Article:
The U.S. military will announce it killed or wounded civilians on at least 14 occasions in Iraq and Syria, The Daily Beast has learned. That’s a seven-fold increase in the number of cases of civilian casualties it has acknowledged since the airstrike campaign against the self-proclaimed Islamic State began 17 months ago.
The 14 new incidents of civilian casualties, which spanned most of 2015, led to at least 15 deaths and 14 injuries, a U.S. defense official told The Daily Beast. But with the American military launching more than 7,500 airstrikes over the course of the ISIS war, the toll could very well increase. In any war, particularly one in which the only consistent eyes on the battlefield are 30,000 feet in the air, it is impossible to say for sure that so many strikes could lead to so few innocent deaths. (A recent UN report said that nearly 19,000 civilians had been killed in the fighting in Iraq alone—most at the hands of the terror army, not the coalition fighting it.)
The military plans to release summaries of these new cases of civilian casualties in three batches. The first batch was released last week when the U.S. military admitted that it had killed eight civilians and wounded three others in five incidents between April 12 and July 4 of last year.
On Friday, the military will acknowledge five more incidents of killing or wounding innocents. The week after that, it plans to announce an additional four cases, The Daily Beast has learned.
None of the 14 cases led to the death of children the military concluded, according to defense official.
Up until last week, the U.S. military had only admitted to killing six civilians in two incidents—one in Iraq and one in Syria. In both of those cases, children were believed to be among the dead.
None of these 14 new cases led to the death of children, according to the defense official.
With those two additional cases, the U.S. has acknowledged killing 21 civilians in 16 instances. During that time, the U.S. has conducted 7,551 strikes in Iraq and Syria; the coalition has conducted 65,492 sorties, according Defense Department statistics. As of Aug. 28, the U.S. military had investigated 71 allegations of civilian casualties.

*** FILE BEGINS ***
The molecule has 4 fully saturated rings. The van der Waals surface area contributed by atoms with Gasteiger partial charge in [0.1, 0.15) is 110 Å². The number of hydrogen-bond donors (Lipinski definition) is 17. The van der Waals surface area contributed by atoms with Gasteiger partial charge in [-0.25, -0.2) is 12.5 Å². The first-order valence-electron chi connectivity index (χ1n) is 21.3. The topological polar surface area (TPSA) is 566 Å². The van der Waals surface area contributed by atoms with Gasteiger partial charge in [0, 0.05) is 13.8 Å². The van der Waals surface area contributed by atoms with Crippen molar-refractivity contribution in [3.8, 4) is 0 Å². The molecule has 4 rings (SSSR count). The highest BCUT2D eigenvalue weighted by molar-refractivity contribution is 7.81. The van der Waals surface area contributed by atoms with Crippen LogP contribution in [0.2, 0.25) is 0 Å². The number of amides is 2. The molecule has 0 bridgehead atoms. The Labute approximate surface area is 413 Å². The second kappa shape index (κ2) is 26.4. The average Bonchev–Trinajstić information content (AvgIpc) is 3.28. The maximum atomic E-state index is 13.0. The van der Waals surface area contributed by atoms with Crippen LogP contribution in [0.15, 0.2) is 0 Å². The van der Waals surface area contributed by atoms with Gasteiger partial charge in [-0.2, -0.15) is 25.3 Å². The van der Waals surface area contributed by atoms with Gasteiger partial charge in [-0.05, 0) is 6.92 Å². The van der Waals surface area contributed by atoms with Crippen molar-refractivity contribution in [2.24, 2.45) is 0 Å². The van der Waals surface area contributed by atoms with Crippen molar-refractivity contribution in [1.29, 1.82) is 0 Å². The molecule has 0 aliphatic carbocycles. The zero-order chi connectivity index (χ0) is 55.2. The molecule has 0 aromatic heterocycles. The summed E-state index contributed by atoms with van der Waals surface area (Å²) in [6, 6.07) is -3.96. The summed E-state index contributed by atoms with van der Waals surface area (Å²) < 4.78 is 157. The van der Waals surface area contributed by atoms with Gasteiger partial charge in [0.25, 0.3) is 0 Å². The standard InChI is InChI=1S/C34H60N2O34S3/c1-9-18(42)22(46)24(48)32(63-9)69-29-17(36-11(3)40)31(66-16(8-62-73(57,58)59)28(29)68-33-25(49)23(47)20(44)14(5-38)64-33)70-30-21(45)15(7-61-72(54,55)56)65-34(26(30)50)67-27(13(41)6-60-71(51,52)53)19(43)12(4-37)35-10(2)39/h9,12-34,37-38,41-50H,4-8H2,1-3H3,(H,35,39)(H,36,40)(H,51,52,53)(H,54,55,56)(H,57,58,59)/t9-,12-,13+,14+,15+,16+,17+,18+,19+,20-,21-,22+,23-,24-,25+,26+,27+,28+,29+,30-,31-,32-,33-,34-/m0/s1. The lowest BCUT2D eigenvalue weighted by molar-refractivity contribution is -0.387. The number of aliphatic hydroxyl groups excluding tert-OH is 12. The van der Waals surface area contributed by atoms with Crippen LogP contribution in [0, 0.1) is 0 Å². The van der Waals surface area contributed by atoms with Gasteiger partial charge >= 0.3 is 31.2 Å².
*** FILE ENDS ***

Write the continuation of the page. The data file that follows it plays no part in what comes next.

The 14 new cases of civilian casualties fall into two categories, generally speaking. In some instances, civilians appear at a strike site minutes beforehand; there is not enough time to waive off the attack. In other cases, the pilots conducting the strikes realized after the fact that the person killed was not a suspected jihadist fighter but a civilian.
“A lot of these were self-reported by our fighters,” one defense official explained to The Daily Beast.
The minimization of civilian casualties has been a keystone of the U.S. effort against ISIS—at times, to the frustration of both military commanders and Iraqi officials, who feel the U.S. is being too cautious.
“The commands and others are trying to find out what they can do. They don’t get any guidance. They are told what they can’t do,” one official familiar with the strike approval process at U.S. Central Command explained to The Daily Beast.
But despite all the claims of caution, there is no way to independently assess the U.S. military’s contention that only a handful of innocents have been killed by the American attacks. The war is too dangerous for most independent observers. And with so few U.S. troops on the ground in Syria, there are not enough to go to a strike site afterwards and assess the effects. During the last war in Iraq, for example, the U.S. could send ground troops to assess the damage from airstrikes.
Moreover, there is little pressure from Capitol Hill for the U.S. military to explain how it assesses civilian deaths by American airstrikes or what it is doing to prevent them. Rather, such determinations are left to the commanders and the military lawyers signing off on strikes.
“U.S. and coalition forces work diligently to be precise in our airstrikes. We take great care, from analysis of available intelligence to selection of the appropriate weapon, to meet mission requirements to minimize the risk of collateral damage, particularly any potential harm to civilians,” said Air Force Col. Patrick Ryder, a U.S. Central Command spokesman, in a statement to The Daily Beast. “We take all allegations of civilian casualties seriously and assess all incidents as thoroughly as possible. In accordance with our commitment to transparency, we are working to release assessment findings of closed allegations as soon as possible.”
But, at times, “as soon as possible” hasn’t been all that soon. For months and months, the U.S. refused to admit that it had killed a single civilian in the ISIS war.
And the surge in announcements now happened only after an intense struggle within the national security establishment. In some cases, the U.S. military reached its conclusions about civilian casualties months ago but officials could not agree on when to release its findings. Outgoing U.S. Central Command chief Gen. Lloyd Austin was keen to release the findings as soon as possible, two defense officials said. But the command had to undergo a lengthy coordination process. And so deaths and injuries caused months ago are only being acknowledged now.